Despite the rhetorical emphasis that predates the pandemic on the need for new approaches and a new multilateralism to address slow growth and the inequality and climate change crises (see Briefing, Bretton Woods at 75, Observer Summer 2019), and references to “a resilient recovery centered on jobs and economic transformation,” the Committee continued to push for the “mobilization and crowding in of private capital and finance, with innovative products from IFC and MIGA, maintaining and building on the IFC 3.0 strategy to create markets.” The unwillingness of the Committee to engage with the numerous critiques of the Bank’s Maximizing Finance for Development (MFD) approach embodied in the IFC 3.0 strategy will alarm those who follow the mounting evidence of its negative impacts (see Observer Spring 2020, Summer 2017). In October, European civil society network Eurodad launched a report documenting the negative consequences of the private sector bias in the Bank’s Covid-19 response, underscoring that, “the implementation of the MFD risks worsening inequalities and amplifying the economic and social fallout of Covid-19.” Economist Daniela Gabor of the University of West England, Bristol, likewise highlighted the nefarious long-term macroeconomic consequences of the approach in an October article in Jacobin magazine. Further stressing the failure of the MFD approach, the report and article were complemented by a 19 October article by current and former UN Special rapporteurs in UK newspaper The Guardian titled, “Covid-19 has exposed the catastrophic impact of privatising vital services.” The Committee’s reference to IMF support for building back better and, “promoting the building blocks for an inclusive and sustainable recovery, ensuring affordable energy access and energy security, and addressing the challenges to economic and environmental vulnerabilities, including climate change,” will draw the attention of the over 500 signatories to an open letter sent on the eve of the Annual Meetings calling on the Fund to “immediately stop promoting austerity around the world”, and noting that it has “already started locking countries into new long-term austerity-conditioned loan programs in the past few months.” The Fund’s role in advancing an ecologically sustainable recovery was also thrown into doubt by an October report by Netherlands-based civil society organisation Recourse, showing that the Fund’s policy advice in its country surveillance is at odds with a green recovery in five countries that are currently expanding their coal sectors. In regards to the Fund, the communiqué studiously avoided mentioning the expansion of the IMF’s Special Drawing Rights, as did the IMFC communiqué (see IMFC communiqué analysis Annuals 2020), as requested by the Group of 24 (see G24 communiqué analysis Annuals 2020).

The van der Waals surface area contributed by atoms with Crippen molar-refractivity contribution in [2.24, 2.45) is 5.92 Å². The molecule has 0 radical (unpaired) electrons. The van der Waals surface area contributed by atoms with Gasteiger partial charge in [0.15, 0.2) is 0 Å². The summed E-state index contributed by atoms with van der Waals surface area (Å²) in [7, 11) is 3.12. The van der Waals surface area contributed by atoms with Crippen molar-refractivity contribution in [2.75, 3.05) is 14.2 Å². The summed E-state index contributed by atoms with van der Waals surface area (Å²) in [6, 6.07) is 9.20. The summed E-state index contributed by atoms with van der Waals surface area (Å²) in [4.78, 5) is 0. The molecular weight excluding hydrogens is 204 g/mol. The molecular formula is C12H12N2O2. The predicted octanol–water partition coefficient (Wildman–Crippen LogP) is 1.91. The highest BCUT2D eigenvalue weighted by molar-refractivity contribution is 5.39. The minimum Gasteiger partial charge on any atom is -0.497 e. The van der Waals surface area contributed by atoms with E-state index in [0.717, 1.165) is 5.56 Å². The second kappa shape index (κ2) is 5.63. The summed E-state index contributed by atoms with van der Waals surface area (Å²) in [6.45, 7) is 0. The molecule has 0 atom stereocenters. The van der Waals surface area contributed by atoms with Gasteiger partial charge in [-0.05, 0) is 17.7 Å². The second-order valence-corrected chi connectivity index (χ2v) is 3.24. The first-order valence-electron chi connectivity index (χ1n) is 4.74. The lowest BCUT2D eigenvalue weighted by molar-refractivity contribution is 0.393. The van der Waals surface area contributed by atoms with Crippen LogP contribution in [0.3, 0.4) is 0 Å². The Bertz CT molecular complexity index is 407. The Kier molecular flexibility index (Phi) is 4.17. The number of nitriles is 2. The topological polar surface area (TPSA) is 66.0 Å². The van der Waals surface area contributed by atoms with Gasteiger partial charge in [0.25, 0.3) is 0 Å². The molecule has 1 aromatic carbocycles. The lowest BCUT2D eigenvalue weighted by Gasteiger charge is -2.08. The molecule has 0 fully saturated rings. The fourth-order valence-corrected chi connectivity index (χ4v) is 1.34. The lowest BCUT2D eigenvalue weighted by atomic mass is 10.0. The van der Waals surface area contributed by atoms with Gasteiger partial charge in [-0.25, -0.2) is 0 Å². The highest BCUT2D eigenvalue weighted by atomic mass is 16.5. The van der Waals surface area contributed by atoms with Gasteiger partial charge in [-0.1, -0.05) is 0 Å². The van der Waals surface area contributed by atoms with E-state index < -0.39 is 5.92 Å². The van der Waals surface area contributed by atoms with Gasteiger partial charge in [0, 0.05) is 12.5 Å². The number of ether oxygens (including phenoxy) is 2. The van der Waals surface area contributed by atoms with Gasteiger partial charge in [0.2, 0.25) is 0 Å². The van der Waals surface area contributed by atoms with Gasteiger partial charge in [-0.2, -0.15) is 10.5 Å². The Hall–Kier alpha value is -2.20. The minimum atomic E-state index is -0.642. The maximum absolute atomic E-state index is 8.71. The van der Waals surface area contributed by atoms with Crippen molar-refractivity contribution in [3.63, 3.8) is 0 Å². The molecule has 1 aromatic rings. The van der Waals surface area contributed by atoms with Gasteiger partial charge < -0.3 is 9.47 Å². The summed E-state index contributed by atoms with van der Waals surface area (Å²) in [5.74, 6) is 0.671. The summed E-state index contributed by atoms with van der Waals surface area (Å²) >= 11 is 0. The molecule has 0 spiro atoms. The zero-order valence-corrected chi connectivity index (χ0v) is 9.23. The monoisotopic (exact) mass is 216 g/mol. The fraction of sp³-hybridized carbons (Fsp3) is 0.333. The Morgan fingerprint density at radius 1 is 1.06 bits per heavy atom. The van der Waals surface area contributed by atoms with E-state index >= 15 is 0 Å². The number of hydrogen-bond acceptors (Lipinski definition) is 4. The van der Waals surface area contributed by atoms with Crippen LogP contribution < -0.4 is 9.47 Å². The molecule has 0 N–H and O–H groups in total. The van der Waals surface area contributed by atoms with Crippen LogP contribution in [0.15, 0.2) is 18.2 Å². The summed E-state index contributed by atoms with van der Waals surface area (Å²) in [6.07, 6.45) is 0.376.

The Committee stressed that, “The WBG should continue its efforts to deliver a bold and decisive response of up to US$160 billion by June 2021,” and encouraged, “discussions on the WBG financial capacity beyond fiscal year 2021.” However, an October working paper by US-based Center for Global Development (CGD) cast doubts on the Bank’s response, noting that the disbursements to date represent “less than half the increase in monthly disbursements observed during the [Global Financial Crisis]”, adding “while the Bank forecasts a 4.1 percent decline in GDP growth between 2019 and 2020 in the median low- income country…disbursements in 2020 have risen by just 0.3% of GDP.” Validating concerns about the Bank’s efforts to use the pandemic to push for MFD-enabling reforms, CGD noted, “World Bank president David Malpass has fueled doubts about the institution’s eagerness to deploy emergency financing quickly, signalling instead a desire to use COVID relief as leverage to push a longer-term reform agenda.”